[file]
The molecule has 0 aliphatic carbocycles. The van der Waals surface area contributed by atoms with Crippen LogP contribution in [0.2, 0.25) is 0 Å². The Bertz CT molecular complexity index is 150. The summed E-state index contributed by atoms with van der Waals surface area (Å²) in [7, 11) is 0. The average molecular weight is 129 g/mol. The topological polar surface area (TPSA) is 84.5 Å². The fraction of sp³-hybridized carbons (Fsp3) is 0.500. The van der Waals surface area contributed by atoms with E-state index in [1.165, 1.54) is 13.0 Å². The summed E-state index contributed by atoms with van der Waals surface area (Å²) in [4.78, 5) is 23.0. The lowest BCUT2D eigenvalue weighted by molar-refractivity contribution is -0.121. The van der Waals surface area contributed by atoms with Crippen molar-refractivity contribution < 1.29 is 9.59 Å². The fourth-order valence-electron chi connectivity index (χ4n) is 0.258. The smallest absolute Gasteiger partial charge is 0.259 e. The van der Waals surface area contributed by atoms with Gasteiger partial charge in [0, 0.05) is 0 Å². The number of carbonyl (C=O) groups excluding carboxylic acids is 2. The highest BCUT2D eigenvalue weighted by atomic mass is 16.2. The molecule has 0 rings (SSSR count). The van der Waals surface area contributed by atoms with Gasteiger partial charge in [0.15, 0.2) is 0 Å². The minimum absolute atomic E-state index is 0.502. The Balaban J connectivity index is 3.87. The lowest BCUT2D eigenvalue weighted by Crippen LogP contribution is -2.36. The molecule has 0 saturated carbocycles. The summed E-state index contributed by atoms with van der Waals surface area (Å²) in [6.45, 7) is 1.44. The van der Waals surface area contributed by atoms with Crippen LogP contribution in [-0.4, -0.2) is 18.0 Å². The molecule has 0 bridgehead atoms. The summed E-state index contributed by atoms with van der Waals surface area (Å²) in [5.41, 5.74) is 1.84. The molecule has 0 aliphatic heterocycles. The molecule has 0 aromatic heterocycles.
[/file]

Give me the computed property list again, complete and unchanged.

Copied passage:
The molecule has 0 aliphatic carbocycles. The van der Waals surface area contributed by atoms with Crippen LogP contribution in [0.2, 0.25) is 0 Å². The Bertz CT molecular complexity index is 150. The summed E-state index contributed by atoms with van der Waals surface area (Å²) in [7, 11) is 0. The average molecular weight is 129 g/mol. The topological polar surface area (TPSA) is 84.5 Å². The fraction of sp³-hybridized carbons (Fsp3) is 0.500. The van der Waals surface area contributed by atoms with E-state index in [1.165, 1.54) is 13.0 Å². The summed E-state index contributed by atoms with van der Waals surface area (Å²) in [4.78, 5) is 23.0. The lowest BCUT2D eigenvalue weighted by molar-refractivity contribution is -0.121. The van der Waals surface area contributed by atoms with Crippen molar-refractivity contribution < 1.29 is 9.59 Å². The fourth-order valence-electron chi connectivity index (χ4n) is 0.258. The smallest absolute Gasteiger partial charge is 0.259 e. The van der Waals surface area contributed by atoms with Gasteiger partial charge in [0, 0.05) is 0 Å². The number of carbonyl (C=O) groups excluding carboxylic acids is 2. The highest BCUT2D eigenvalue weighted by atomic mass is 16.2. The molecule has 0 rings (SSSR count). The van der Waals surface area contributed by atoms with Gasteiger partial charge in [0.15, 0.2) is 0 Å². The minimum absolute atomic E-state index is 0.502. The Balaban J connectivity index is 3.87. The lowest BCUT2D eigenvalue weighted by Crippen LogP contribution is -2.36. The molecule has 0 saturated carbocycles. The summed E-state index contributed by atoms with van der Waals surface area (Å²) in [6.45, 7) is 1.44. The van der Waals surface area contributed by atoms with Crippen LogP contribution in [-0.4, -0.2) is 18.0 Å². The molecule has 0 bridgehead atoms. The summed E-state index contributed by atoms with van der Waals surface area (Å²) in [5.41, 5.74) is 1.84. The molecule has 0 aliphatic heterocycles. The molecule has 0 aromatic heterocycles.